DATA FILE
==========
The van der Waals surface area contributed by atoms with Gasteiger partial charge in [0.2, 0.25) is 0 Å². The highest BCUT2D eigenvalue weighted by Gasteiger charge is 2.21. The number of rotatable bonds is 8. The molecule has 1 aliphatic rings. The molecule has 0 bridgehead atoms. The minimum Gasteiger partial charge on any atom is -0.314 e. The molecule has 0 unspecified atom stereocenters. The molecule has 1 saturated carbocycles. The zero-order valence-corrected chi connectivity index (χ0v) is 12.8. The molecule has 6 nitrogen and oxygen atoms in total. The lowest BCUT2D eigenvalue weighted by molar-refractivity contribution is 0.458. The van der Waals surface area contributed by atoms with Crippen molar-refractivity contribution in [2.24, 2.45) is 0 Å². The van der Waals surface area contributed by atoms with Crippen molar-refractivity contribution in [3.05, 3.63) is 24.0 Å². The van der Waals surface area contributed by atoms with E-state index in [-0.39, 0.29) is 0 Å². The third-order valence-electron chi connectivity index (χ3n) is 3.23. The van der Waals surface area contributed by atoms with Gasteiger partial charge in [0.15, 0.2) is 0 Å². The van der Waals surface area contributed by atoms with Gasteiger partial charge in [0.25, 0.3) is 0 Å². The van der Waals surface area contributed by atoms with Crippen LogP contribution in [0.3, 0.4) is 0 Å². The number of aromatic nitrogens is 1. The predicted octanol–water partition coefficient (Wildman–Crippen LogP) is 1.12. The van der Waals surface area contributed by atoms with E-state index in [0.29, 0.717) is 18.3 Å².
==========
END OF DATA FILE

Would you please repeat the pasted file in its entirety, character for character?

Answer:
The van der Waals surface area contributed by atoms with Gasteiger partial charge in [0.2, 0.25) is 0 Å². The highest BCUT2D eigenvalue weighted by Gasteiger charge is 2.21. The number of rotatable bonds is 8. The molecule has 1 aliphatic rings. The molecule has 0 bridgehead atoms. The minimum Gasteiger partial charge on any atom is -0.314 e. The molecule has 0 unspecified atom stereocenters. The molecule has 1 saturated carbocycles. The zero-order valence-corrected chi connectivity index (χ0v) is 12.8. The molecule has 6 nitrogen and oxygen atoms in total. The lowest BCUT2D eigenvalue weighted by molar-refractivity contribution is 0.458. The van der Waals surface area contributed by atoms with Crippen molar-refractivity contribution in [2.24, 2.45) is 0 Å². The van der Waals surface area contributed by atoms with Crippen molar-refractivity contribution in [3.05, 3.63) is 24.0 Å². The van der Waals surface area contributed by atoms with E-state index in [-0.39, 0.29) is 0 Å². The third-order valence-electron chi connectivity index (χ3n) is 3.23. The van der Waals surface area contributed by atoms with Gasteiger partial charge in [0.15, 0.2) is 0 Å². The van der Waals surface area contributed by atoms with Gasteiger partial charge in [0.25, 0.3) is 0 Å². The van der Waals surface area contributed by atoms with Crippen LogP contribution in [0.3, 0.4) is 0 Å². The number of aromatic nitrogens is 1. The predicted octanol–water partition coefficient (Wildman–Crippen LogP) is 1.12. The van der Waals surface area contributed by atoms with E-state index in [0.29, 0.717) is 18.3 Å².